“We’re also fully behind the UL city centre campus development and multi-million euro private investments that will animate the city centre, such as the International Rugby Experience, the Kirkland Development recent planning success at Bishops Quay and plans for Arthur’s Quay.
“These projects in totality will be transformational for Limerick but it will take a number of years before we are cutting ribbons and opening new premises. Yet our existing city centre businesses need support today.
“In that regard, the Chamber has been urging Limerick City and County Council to put dedicated resources in place to tackle the challenges businesses face today and I welcome this plan for a range of interim measures from Limerick City and County Council CEO Pat Daly and his team.”
She continued: “The appointment of a City Centre Revitalisation Manager to head up this interim activity while we wait for all that investment to be realized is a very positive step. Having a dedicated person with ownership of this activity to ensure everyone is doing what they should be doing is essential for better coordination and effectiveness. We ask now that this person be given the resources and influence to make things happen and we look forward to working closely with the appointee.”
The City Centre Revitalisation Manager will work with a new multi stakeholder city centre action group including Limerick City & County Council, Limerick Chamber and representatives of city centre businesses to provide activities and solutions to bridge the gap between now and the coming years as the larger projects are delivered and while upgrade works are advanced on O’Connell Street
Among the other measures are the appointment by Limerick City and County Council of its own internal work group to address maintenance and management in the city centre and to increase animation via increased on-street events, improved floral displays and street dressing.
The local authority is also examining measures to make city centre car parking more attractive for people to visit for shopping, particularly on Saturdays when there are already 2,000 free on-street disc parking spaces just outside the core business district, and will bring forward measures shortly to address this.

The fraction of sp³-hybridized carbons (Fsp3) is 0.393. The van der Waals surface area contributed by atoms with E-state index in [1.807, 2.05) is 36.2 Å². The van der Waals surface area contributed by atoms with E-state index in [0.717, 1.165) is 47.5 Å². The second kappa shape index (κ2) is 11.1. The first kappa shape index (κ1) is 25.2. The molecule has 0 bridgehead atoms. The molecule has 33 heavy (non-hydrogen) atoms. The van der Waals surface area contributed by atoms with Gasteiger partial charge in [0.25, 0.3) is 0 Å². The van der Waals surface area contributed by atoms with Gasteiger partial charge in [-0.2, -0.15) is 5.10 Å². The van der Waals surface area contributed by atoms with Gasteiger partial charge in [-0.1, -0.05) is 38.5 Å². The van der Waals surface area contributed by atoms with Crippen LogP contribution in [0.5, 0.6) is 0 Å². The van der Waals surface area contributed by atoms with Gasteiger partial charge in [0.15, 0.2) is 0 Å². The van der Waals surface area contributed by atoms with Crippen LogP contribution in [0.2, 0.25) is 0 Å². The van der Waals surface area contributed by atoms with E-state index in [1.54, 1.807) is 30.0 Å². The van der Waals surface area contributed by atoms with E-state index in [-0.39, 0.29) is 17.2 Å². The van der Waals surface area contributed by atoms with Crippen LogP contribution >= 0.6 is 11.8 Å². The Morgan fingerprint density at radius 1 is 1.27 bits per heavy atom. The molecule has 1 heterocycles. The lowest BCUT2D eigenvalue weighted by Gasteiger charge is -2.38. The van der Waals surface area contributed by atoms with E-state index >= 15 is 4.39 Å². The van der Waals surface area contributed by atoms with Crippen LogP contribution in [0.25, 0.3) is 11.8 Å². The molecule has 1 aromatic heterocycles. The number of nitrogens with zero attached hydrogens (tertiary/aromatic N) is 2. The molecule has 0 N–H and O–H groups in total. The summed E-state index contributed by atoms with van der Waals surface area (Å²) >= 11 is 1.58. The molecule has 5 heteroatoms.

Limerick City and County Council will also appoint a new Festival and Events Officer to provide an enhanced programme of festivals and events across the city and county and with a particular focus to drive events and animation in the city centre to increase footfall.
A new hi-tech street washing machine is also to be delivered in the next few weeks to enhance city centre cleaning operations while Limerick will host a Retail Investment Day in April/May in conjunction with Retail Excellence Ireland to market Limerick City Centre for new stores.
Marketing of Limerick City Centre via social and other media as a retail and food destination and as a weekend break destination will be increased to strengthen footfall and encourage more Limerick people back into their city centre.
The local authority is also working with An Garda Síochána through the Joint Policing Committee to make Limerick one of the safest city centres in the country. Bus access will be promoted via Leap Card, while the local authority is also addressing the issue of derelict buildings in the city centre by engaging with owners to redevelop their buildings.
Where co-operation is not happening, a programme of targeted compulsory purchasing of derelict buildings will commence. The local authority is also addressing the challenges of living in Georgian Limerick through the Urban Regeneration and Development Fund (URDF) Living Georgian City Strategy and the +City xChange (Positive City Exchange) programme.